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Ursodeoxycholic acid (UDCA) mitigates the host inflammatory response during Clostridioides difficile infection by altering gut bile acids which attenuates NF-B signaling via bile acid activated receptors

Winston, JA;Rivera, AM;Cai, J;Thanissery, RM;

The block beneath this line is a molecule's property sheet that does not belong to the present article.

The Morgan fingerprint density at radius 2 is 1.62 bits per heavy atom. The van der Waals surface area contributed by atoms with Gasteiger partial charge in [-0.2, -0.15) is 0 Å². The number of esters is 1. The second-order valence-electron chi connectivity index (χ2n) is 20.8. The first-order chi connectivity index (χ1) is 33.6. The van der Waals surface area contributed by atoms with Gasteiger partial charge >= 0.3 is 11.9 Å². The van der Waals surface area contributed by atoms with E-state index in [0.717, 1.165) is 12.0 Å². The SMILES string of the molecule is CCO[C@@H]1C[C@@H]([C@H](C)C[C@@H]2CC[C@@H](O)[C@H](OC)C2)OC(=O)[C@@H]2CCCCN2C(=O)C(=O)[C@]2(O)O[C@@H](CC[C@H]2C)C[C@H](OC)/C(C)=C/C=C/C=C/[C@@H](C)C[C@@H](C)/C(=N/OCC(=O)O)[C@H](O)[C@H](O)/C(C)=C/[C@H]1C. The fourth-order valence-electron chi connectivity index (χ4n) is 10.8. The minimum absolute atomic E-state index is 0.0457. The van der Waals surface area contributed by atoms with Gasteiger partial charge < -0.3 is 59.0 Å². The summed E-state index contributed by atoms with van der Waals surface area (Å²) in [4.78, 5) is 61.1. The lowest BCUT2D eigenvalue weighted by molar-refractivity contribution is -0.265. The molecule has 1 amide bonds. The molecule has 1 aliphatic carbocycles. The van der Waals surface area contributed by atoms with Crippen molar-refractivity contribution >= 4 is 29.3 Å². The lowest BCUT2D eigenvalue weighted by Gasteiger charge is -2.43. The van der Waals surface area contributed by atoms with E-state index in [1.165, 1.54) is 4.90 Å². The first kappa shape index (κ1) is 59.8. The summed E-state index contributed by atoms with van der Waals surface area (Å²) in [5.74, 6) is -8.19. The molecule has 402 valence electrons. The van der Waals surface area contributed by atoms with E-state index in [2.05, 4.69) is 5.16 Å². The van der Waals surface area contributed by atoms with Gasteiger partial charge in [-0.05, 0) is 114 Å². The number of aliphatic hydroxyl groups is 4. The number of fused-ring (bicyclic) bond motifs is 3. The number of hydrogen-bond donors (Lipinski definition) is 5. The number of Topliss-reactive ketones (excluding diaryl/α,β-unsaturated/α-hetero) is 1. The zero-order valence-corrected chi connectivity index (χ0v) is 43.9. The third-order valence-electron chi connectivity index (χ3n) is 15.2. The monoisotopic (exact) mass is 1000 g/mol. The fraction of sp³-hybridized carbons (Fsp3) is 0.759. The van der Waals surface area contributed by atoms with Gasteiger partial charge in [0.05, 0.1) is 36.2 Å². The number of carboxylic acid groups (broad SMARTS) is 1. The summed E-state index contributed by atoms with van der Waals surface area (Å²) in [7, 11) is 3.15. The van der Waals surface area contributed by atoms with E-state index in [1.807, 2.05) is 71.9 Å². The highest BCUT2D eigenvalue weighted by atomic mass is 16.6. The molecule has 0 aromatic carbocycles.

Clostridioides difficile infection (CDI) is associated with increasing morbidity and mortality posing an urgent threat to public health. Recurrence of CDI after successful treatment with antibiotics is high, thus necessitating discovery of novel therapeutics against this enteric pathogen. Administration of the secondary bile acid ursodeoxycholic acid (UDCA, ursodiol) inhibits the life cycle of various strains of C. difficile in vitro, suggesting the FDA approved formulation of UDCA, known as ursodiol, may be able to restore colonization resistance against C. difficile in vivo. However, the mechanism(s) by which ursodiol is able to restore colonization resistance against C. difficile remains unknown. Here, we confirmed that ursodiol inhibits C. difficile R20291 spore germination and outgrowth, growth, and toxin activity in a dose dependent manner in vitro. In a murine model of CDI, exogenous administration of ursodiol resulted in significant alterations in the bile acid metabolome with little to no changes in gut microbial community structure. Ursodiol pretreatment resulted in attenuation of CDI pathogenesis early in the course of disease, which coincided with alterations in the cecal and colonic inflammatory transcriptome, bile acid activated receptors nuclear farnesoid X receptor (FXR), and transmembrane G protein-coupled membrane receptor 5 (TGR5), which are able to modulate the innate immune response through signaling pathways such as NF-B. Although ursodiol pretreatment did not result in a consistent decrease in the C. difficile life cycle in vivo, it was able to attenuate an overly robust inflammatory response that is detrimental to the host during CDI. Ursodiol remains a viable non-antibiotic treatment and/or prevention strategy against CDI. Likewise, modulation of the host innate immune response via bile acid activated receptors, FXR and TGR5, represents a new potential treatment strategy for patients with CDI.